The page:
Tesla’s Supercharger network hits a major milestone, but there’s still work to do
The first Superchargers opened in September 2012, and it’s taken just under a decade to expand the network to all 50 U.S. states — plus Puerto Rico, Canada, Mexico, Europe, the Middle East, China, Japan, South Korea, and even a couple of stations in Kazakhstan.
Back then, Tesla was the only big name in EV charging, but that’s not true anymore. Thanks to a massive infusion of cash from Volkswagen as part of its dieselgate settlement, Electrify America is the other big player in DC fast charging within the US — though “big” is a relative term.
Tesla has some 30,000 chargers (not to be confused with charging stations, which are locations that have multiple chargers) around the world, while Electrify America has just over 3,000 fast chargers at some 700 live stations around the US.
Drive anywhere — In a tweet announcing the development, Tesla claimed it was now possible to “drive anywhere in the US using the Supercharger network.” But that’s not quite the case. A look at the network map shows that not only is it still not possible to drive from the Lower 48 to Alaska (we’ll leave Hawaii out of this one), there are big chunks of the country that are inaccessible too.
Tesla has covered most of the Interstate highway network, but parts of the plains (Nebraska, South Dakota, North Dakota, Montana, and Idaho are inaccessible. There are also gaps in Nevada, North Arkansas, and a handful of other places. This is nitpicking, to be sure, but Tesla’s claim that you’ll be able to “drive anywhere” should stand up to scrutiny.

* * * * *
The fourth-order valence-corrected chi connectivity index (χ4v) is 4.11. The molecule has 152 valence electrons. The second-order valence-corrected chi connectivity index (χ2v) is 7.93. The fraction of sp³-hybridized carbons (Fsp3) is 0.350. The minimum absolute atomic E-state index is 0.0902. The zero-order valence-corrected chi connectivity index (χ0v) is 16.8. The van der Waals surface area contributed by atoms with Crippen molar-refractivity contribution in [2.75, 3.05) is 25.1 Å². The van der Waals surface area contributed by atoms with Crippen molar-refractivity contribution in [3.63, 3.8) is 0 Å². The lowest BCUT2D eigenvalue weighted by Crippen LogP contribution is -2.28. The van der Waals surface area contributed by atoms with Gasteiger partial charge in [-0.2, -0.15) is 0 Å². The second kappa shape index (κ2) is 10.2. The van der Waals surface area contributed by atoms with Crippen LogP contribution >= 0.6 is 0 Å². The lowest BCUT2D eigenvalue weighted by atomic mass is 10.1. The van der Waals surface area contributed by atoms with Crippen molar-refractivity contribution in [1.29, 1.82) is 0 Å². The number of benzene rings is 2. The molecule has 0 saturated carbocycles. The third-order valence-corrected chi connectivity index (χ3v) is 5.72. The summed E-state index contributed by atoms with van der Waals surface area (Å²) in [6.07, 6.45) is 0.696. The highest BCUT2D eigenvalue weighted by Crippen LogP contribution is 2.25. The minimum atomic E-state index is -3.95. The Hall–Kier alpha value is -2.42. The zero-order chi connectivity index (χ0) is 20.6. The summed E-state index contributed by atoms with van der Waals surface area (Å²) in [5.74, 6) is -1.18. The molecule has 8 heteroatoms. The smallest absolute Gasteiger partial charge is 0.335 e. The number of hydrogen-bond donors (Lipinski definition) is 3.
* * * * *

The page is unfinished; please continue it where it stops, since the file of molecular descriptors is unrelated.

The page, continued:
Electrify America is still a ways away from having chargers in every state too, it’s worth noting. North Dakota, Wyoming, West Virginia, Delaware, and Vermont all lack chargers (though several appear to have stations in the works), as well as Alaska and Hawaii.
What’s next? Electrify America says it plans to expand its network to 1,800 stations and 10,000 chargers across the US and Canada by the end of 2025, and the recently passed infrastructure bill includes $7.5 billion earmarked for EV charger development. However, it’s unclear how much of that funding will go towards EV fast-charging stations instead of the slower, but much cheaper, Level 2 charging stations you might find at a parking garage or supermarket.
But there are promising developments coming for the owners of non-Tesla electric cars. Elon Musk recently promised to open up the Supercharger network to non-Tesla EV owners who use the CCS charging standard — and the company already has an open network in parts of Europe.
Between Tesla, Electrify America, and all the other charging companies like Blink, EVGo, and Chargepoint (not to mention the upcoming Rivian-exclusive Adventure Network) we might really be able to take our EVs “anywhere” in the U.S. before too long. But there’s still a long way to go.
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